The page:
• Who's monitor gets power from their PC? IDK about you but my monitor has get's power from a wall outlet. Mar 5, 2013 at 18:56
  • @Kyle there must be a little bit because if you unplug the monitor from the PC then it gives a message like "no signal detected" so their must be power over that cable, even when the machine is shutdown. But I like your idea of getting power directly from the PC :P
    – Celeritas
    Mar 5, 2013 at 18:59
  • An easy test for you to do: take a VGA/DVI cable that isn't plugged into a computer and plug it into a monitor, it will do the same thing. The monitor has power from the wall and can sense when the metal pins are connected as it completes a circuit, in fact one of those pins is a ground. Mar 5, 2013 at 19:08
  • 2
    Once upon a time I had a power supply that included a switched plug for attaching your monitor, so it would power down automatically with the PC (this was from before the days of "green" monitors that would know when to shut down). Either way, in this case my monitor was being powered by the PC. Not the standard today, by any means...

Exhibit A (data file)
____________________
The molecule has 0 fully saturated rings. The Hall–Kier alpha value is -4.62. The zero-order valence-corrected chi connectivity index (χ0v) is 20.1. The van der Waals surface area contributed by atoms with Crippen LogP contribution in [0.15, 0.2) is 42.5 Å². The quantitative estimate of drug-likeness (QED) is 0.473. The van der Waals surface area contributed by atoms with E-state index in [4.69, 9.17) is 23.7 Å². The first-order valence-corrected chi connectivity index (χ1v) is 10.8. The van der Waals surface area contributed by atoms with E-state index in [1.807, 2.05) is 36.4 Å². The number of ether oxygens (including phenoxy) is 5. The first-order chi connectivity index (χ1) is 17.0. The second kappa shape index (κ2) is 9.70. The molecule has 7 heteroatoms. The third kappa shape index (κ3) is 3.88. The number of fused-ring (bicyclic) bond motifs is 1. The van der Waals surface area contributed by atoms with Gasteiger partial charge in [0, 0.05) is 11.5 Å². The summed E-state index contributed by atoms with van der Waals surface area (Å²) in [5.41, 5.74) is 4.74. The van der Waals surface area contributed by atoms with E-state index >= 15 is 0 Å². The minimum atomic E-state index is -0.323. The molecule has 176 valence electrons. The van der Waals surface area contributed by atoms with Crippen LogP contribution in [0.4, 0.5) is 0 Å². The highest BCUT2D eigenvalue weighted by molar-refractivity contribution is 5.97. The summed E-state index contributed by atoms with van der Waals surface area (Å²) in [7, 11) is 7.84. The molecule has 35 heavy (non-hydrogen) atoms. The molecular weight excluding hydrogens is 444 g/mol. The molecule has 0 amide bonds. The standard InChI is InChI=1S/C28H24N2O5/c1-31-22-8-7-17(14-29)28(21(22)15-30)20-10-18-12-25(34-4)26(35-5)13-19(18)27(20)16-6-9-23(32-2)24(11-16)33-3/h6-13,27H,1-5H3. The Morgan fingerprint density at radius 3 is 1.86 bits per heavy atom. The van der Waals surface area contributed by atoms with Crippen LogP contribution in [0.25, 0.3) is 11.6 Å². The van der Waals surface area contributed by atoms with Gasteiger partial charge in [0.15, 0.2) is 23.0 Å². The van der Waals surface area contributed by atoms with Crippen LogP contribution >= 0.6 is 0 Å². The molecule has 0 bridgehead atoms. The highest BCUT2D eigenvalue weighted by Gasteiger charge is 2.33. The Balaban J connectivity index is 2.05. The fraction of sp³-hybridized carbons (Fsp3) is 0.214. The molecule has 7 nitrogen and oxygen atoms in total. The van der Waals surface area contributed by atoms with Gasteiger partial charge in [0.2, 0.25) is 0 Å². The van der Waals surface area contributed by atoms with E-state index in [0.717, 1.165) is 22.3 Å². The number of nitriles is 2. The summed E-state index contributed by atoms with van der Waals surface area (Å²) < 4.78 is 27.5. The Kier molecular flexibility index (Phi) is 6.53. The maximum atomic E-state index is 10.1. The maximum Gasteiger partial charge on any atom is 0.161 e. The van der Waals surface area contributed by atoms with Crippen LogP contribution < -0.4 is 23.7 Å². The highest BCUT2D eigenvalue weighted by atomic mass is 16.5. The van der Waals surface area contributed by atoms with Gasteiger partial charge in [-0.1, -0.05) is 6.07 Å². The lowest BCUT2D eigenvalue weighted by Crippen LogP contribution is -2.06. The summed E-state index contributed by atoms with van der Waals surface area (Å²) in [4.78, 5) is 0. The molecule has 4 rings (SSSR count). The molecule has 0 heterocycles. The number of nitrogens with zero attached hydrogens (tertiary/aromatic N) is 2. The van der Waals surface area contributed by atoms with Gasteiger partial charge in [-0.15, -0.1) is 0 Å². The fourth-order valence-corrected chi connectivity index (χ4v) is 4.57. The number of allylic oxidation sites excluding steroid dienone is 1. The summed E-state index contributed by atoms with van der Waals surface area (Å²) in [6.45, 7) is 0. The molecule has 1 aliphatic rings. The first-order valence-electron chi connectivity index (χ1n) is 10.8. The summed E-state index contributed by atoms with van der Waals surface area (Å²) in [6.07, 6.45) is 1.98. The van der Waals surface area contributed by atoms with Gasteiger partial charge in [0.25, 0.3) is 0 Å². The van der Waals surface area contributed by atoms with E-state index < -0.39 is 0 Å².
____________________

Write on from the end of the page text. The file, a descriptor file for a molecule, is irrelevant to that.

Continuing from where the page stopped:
– techturtle
    Mar 5, 2013 at 19:15
  • A monitor that didn't take power from the PC wouldn't comply with the current VESA EDID or HDMI standards. For example, it wouldn't be able to supply identification data when unplugged, which is required by the standard. (See, for example, section 8.4.4 of the HDMI standard, version 1.3a) Mar 5, 2013 at 20:24

They have to be different sleep states because the transition rules are different (what happens when you hit a key or press the power button). So even if the power consumption was precisely the same, they'd still have to be different sleep states. The documentation for S4 says, "The system consumes the least power compared to all other sleep states."

  • 1
    States and transitions are completely orthogonal though. What makes it an ACPI concept instead of an OS/driver concept? They could just make different transitions to the same state; what makes the states themselves different?
    – user541686
    Mar 5, 2013 at 18:37
  • @Mehrdad: A state is defined by what happens when you're in that state, how you enter that state, and how you leave that state. If two things are left differently, then they are different states. Mar 5, 2013 at 20:23
  • How are S4 and S5 left differently, from the hardware's perspective?
    – user541686
    Mar 5, 2013 at 20:25